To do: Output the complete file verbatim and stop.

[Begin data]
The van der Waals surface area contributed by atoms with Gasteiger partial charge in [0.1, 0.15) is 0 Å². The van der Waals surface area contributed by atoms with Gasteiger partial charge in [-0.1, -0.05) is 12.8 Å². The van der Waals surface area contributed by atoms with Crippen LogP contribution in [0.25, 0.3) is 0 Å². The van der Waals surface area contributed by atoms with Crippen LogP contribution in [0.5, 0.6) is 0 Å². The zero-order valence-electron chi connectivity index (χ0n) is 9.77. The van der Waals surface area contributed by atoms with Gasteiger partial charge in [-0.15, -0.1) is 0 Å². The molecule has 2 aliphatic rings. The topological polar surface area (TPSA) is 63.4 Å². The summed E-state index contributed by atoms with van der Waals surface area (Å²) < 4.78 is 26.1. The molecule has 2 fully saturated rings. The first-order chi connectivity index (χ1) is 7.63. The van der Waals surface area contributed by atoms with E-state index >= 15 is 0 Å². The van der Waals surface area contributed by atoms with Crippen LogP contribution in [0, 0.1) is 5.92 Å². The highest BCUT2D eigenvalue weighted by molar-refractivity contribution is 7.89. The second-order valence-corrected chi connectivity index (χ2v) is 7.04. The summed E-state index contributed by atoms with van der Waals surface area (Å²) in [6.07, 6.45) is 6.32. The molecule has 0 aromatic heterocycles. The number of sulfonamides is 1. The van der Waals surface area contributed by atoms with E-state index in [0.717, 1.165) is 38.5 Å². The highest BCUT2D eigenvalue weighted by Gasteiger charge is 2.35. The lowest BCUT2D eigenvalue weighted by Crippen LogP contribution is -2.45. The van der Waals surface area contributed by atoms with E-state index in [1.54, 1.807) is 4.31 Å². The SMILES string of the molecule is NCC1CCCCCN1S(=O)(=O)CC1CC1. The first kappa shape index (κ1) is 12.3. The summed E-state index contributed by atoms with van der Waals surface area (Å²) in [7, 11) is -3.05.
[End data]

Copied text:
The van der Waals surface area contributed by atoms with Gasteiger partial charge in [0.1, 0.15) is 0 Å². The van der Waals surface area contributed by atoms with Gasteiger partial charge in [-0.1, -0.05) is 12.8 Å². The van der Waals surface area contributed by atoms with Crippen LogP contribution in [0.25, 0.3) is 0 Å². The van der Waals surface area contributed by atoms with Crippen LogP contribution in [0.5, 0.6) is 0 Å². The zero-order valence-electron chi connectivity index (χ0n) is 9.77. The van der Waals surface area contributed by atoms with Gasteiger partial charge in [-0.15, -0.1) is 0 Å². The molecule has 2 aliphatic rings. The topological polar surface area (TPSA) is 63.4 Å². The summed E-state index contributed by atoms with van der Waals surface area (Å²) < 4.78 is 26.1. The molecule has 2 fully saturated rings. The first-order chi connectivity index (χ1) is 7.63. The van der Waals surface area contributed by atoms with E-state index >= 15 is 0 Å². The van der Waals surface area contributed by atoms with Crippen LogP contribution in [0, 0.1) is 5.92 Å². The highest BCUT2D eigenvalue weighted by molar-refractivity contribution is 7.89. The second-order valence-corrected chi connectivity index (χ2v) is 7.04. The summed E-state index contributed by atoms with van der Waals surface area (Å²) in [6.07, 6.45) is 6.32. The molecule has 0 aromatic heterocycles. The number of sulfonamides is 1. The van der Waals surface area contributed by atoms with E-state index in [0.717, 1.165) is 38.5 Å². The highest BCUT2D eigenvalue weighted by Gasteiger charge is 2.35. The lowest BCUT2D eigenvalue weighted by Crippen LogP contribution is -2.45. The van der Waals surface area contributed by atoms with E-state index in [1.54, 1.807) is 4.31 Å². The SMILES string of the molecule is NCC1CCCCCN1S(=O)(=O)CC1CC1. The first kappa shape index (κ1) is 12.3. The summed E-state index contributed by atoms with van der Waals surface area (Å²) in [7, 11) is -3.05.